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  • Writer's pictureDeclan Fitzpatrick

The tyranny of romance.

Updated: May 8

Romance is big business. Not merely every February around Valentine’s Day but all year round, all the time.

We are obsessed by notions of love and romance. Just why this is I will deal with in another post but now I want to focus on romance in our media. Ideas of love and romance dominate. If you don’t believe me, take some time to listen to some pop music on the radio or scroll through Netflix and you will see what I mean. In fact, it’s probably not an exaggeration to say that 90% of popular music output would be considered ‘love songs’. And it’s been that way as long as popular music has existed.

You might think ‘well, so what? What’s the problem?’ and you’d probably be in the majority who see this stuff as just harmless fluff that forms a pleasant melodic backdrop to our lives.

My problem with this concerns the target audience. Let’s be honest, pop songs and teen movie romances are not aimed at most of us. The target audience are the 12–25-year-olds. They are continuously bombarded with ideas of transformative love, romance and life-threatening loss. Listen closely and you will hear it - ‘I can’t live without you’ ‘I’m nothing without you’ ‘You make me whole/complete me’ and on and on. I find my skin crawling when I hear such stuff and I have the same reaction I imagine I would have if I heard songs promoting drug taking or violence.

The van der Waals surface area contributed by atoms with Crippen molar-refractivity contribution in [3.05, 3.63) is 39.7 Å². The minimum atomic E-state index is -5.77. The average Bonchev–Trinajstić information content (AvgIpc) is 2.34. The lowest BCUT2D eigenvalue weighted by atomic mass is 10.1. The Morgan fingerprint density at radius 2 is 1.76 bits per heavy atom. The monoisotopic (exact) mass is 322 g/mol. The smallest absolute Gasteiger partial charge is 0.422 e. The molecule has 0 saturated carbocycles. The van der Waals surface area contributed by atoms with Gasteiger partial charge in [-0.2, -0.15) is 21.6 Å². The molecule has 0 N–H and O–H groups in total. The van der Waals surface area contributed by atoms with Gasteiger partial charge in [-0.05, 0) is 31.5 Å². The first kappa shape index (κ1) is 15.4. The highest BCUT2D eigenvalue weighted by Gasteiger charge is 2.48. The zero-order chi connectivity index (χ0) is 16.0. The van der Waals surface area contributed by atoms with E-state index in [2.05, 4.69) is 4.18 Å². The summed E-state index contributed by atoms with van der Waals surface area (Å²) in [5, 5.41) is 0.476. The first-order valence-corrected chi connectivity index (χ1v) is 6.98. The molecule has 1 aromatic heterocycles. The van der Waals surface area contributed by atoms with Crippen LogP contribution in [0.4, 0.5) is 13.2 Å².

I believe these love songs with their toxic messaging, glorifying co-dependency, low self-esteem and the elevation of worthlessness into an art form, are just as harmful and maybe even more so because of their insidiousness.

Most people would agree that dependent relationships, low self-esteem and feelings of worthlessness are bad. Most of us would be horrified if we knew that another person believed that their life has no purpose or meaning unless they are attached to another person. But somehow, we allow, or don’t even notice, these toxic notions to be propagated endlessly to young, vulnerable minds.

The sad reality is that it is those already vulnerable who are particularly at risk of being affected by this stuff. Teenagers and young people who feel isolated, emotionally unsupported and struggling with self-esteem issues are far more likely to seek comfort and solace in music. They are more likely to be influenced by what they hear and see particularly if it provides an escape into fantasy from their everyday difficulties.

We have to stop telling our kids that a relationship is the be-all and end-all and the highest thing to aspire to. Romantic relationships are fine and can be healthy but they should be an add-on to our lives, an addendum, not the central plank, the core of ourselves, our entire focus.

 As a parent. it’s your job to instil healthy self-esteem and self-worth in your child. This can be difficult, especially for those parents who themselves struggle with low self-esteem but with some thought and effort it can be done.

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